So a little while a go, the third Exorcist film featured in one of the usual marathons here, and like many other horror sequels it gets overshadowed by the first entry in the series a lot of the time. Of course depending on who you speak to about this opinions can vary, and there are obviously a lot of problems as a result of studio interference. Despite this I think it's a great movie in many regards, and while some elements are messy towards the end things are very sinister and dialogue is punchy, which makes it pretty entertaining overall. But what of the other films in this series? Well as much as I'd like to avoid them, let's take a look at the what diabolical offerings they have for us.
The original 1973 adaptation of Blatty's novel holds up because of the way the subject matter is treated. Like The French Connection, it's done almost completely without any expected genre conventions and there's a major focus on realism. It's no surprise that the most disturbing aspects of the picture are the real life sequences and not the special effects laden moments in the bed room. Brain scans and medical examinations, people with heart conditions - these are the moments which I've always thought were the most uncomfortable, and that the gruesomeness seen during Regan's slow metamorphosis was too much, well like a horror film. The big climax is iconic and of course the build up makes this all the more effective. But even the signature tune by Mike Oldfield is barely featured, like everything else it's saved up for particular moments.
It's a film which focuses on people and tries to build a plot around how this all might be dealt with in real life. Father Merrin's introduction as an archaeologist is based around non spiritual work, even with all the eerie moments of foreshadowing that come along in the Iraq prologue. Father Karras isn't shown working the altar, and instead his day job offering counselling builds up the character. Even all the movie production stuff and the divorce drama which could be seen as drawing out things too far in the first act adds a layer of the mundane to things. It's a counter point to all the foul language and violence that is to come, like they planned all this out in advance. The same kind of forethought cannot be found in the 1977 follow up...
Okay so to get this out of the way, The Exorcist II: The Heretic is laughably bad. Worse than you can imagine. Seriously, this is one of the most unintentionally funny things around, and it's supposed to be a sequel to a horror film. This isn't even in the same genre, never mind the same league. Mostly baffling, and often laughter inducing this is something which, rather than providing any answers about the original story or offering useful background to the characters, just piles up questions in every scene. Most of them being 'what?' and 'wait, what?' or 'what are they saying now?'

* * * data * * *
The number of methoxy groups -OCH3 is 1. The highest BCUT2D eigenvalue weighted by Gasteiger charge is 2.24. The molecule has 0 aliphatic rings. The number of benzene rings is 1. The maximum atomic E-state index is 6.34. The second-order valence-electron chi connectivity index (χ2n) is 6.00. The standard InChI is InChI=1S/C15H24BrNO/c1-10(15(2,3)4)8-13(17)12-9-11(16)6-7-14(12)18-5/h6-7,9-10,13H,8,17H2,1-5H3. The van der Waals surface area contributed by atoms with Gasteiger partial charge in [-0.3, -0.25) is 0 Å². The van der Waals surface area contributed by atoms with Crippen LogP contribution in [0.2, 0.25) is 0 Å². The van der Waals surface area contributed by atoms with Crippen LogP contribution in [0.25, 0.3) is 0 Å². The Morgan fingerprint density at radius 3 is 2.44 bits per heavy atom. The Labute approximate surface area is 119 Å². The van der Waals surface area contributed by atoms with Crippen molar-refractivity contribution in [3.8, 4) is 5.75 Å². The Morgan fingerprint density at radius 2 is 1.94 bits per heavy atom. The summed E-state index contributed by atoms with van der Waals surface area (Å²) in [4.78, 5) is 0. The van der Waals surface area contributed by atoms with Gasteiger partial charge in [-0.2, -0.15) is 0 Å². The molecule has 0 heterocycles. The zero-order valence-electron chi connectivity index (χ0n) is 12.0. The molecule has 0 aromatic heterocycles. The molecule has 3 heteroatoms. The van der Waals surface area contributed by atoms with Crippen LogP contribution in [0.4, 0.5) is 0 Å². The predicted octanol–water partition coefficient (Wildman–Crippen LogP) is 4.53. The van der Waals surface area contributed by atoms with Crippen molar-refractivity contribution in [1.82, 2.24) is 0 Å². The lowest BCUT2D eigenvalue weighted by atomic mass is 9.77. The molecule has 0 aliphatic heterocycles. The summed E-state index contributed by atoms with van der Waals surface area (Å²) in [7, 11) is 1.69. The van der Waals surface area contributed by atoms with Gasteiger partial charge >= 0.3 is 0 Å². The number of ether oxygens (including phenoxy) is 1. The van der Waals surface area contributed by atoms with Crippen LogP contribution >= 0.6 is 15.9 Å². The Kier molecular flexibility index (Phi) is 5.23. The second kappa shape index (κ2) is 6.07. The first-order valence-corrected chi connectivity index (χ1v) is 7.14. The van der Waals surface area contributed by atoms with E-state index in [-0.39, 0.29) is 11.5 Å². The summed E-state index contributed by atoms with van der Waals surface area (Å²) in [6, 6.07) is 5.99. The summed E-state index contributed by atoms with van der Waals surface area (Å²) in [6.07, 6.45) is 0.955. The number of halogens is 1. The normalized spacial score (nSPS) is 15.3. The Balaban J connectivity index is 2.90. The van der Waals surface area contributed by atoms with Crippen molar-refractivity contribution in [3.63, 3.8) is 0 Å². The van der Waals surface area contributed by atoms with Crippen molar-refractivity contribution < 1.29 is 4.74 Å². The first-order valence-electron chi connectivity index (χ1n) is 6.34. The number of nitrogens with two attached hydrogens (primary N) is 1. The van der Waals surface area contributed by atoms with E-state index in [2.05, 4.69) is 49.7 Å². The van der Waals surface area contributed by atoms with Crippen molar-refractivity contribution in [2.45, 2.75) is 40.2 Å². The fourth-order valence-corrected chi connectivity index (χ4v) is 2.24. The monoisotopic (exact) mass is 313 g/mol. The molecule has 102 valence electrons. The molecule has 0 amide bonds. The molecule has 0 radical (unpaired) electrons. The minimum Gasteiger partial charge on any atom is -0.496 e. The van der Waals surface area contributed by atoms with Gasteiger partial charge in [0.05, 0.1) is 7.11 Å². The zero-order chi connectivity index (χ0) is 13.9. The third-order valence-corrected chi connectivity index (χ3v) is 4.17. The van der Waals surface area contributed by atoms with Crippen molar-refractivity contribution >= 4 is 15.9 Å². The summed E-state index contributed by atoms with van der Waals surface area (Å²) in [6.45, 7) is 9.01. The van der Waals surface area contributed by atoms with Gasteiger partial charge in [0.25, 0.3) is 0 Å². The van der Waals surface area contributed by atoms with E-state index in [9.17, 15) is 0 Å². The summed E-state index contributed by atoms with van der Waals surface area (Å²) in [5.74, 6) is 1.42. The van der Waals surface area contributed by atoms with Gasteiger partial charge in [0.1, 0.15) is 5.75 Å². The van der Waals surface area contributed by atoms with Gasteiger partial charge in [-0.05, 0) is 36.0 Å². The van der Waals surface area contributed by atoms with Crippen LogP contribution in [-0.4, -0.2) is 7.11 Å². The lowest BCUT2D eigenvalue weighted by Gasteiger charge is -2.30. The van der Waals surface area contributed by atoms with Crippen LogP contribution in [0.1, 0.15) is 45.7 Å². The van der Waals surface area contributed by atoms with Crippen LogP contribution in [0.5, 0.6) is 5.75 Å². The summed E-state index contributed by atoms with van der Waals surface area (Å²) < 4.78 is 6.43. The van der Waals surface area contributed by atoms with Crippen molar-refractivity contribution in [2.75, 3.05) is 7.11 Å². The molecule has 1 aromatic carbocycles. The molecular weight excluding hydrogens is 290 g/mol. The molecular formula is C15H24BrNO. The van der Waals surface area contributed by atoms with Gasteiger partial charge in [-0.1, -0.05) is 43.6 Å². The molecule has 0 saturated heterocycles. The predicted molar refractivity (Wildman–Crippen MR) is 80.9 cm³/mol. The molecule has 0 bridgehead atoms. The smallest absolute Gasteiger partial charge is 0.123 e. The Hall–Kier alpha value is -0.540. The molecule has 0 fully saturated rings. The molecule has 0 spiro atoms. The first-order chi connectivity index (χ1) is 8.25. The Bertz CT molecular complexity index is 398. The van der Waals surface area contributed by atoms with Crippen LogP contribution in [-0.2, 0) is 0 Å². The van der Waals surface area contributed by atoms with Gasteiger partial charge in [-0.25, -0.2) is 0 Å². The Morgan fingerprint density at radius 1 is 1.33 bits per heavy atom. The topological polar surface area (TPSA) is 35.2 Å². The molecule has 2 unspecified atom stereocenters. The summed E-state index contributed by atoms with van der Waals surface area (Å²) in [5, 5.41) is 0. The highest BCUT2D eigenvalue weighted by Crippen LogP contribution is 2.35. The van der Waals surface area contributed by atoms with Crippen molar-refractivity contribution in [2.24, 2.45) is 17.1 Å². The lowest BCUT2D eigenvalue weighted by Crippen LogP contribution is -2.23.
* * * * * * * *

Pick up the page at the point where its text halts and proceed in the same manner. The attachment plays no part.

Blatty and Friedkin avoided verbally naming the demon involved in the first film, the name of the mythological character which Father Merrin sees carved into a small artefact in the opening. With good reason - it sounds ridiculous and doesn't work when adapting a book for the screen. Less is more right? In The Heretic, people say it out loud. All the time. However not content with this, John Boorman thought it was a good idea for lots of other absurd dialogue to make it into the film. Not only do characters keep saying 'Pazuzu' they also keep repeating the name of the previous possession victim 'Kokumo'. Sometimes in the same breath. Some of Richard Burton's lines are amazing to listen to as he reels of this kind of nonsense with the same super stoic expression and tone.
The story is a mystery all by itself. Regan is now in some kind of high tech therapy clinic after her ordeal, despite the fact she didn't remember anything about it at the end of the original. So they start to erode any effect the events of the film have had right away, and soon enough the exorcism itself seems to have been pointless and Father Merrin's legacy is not one as a heroic servant of good, but someone who might have used questionable methods. Father Lamont (Burton) is sent to investigate this claim, which is where things stop making sense altogether. Soon it introduces dual hypnosis scenes where two people can read each others minds by using a little desk lamp and a metronome... for some reason. Later psychic powers get dropped in at random as things fall apart as the script gets sillier and African tribal chanting starts to get overlaid onto the score. Ennio Morricone's music is decent enough but it certainly doesn't fit the material at all.
The whole thing is a big mess and has to be seen to be believed; I don't apologise for the headaches it will cause. Not only because of the visuals, from the crazy 70s interiors used in Regan's apartment or the therapy centre she visits and the sets used to depict Africa; but almost everything else. The whole subplot about locusts is nearly incomprehensible as it mounts up dream sequences and real life scenes that are just as bizarre. What's up with the tribal and modern version of James Earl Jones? How do these mind powers work? Who is the heretic? Kokumo? As Father Lamont said himself - 'It was horrible, utterly horrible... and fascinating'
As we've looked at the third instalment previously, it's time to check out the later releases which are two versions of the same prequel. It can't be any worse... right?
But first, something completely different.
(Intermission) (Part 2)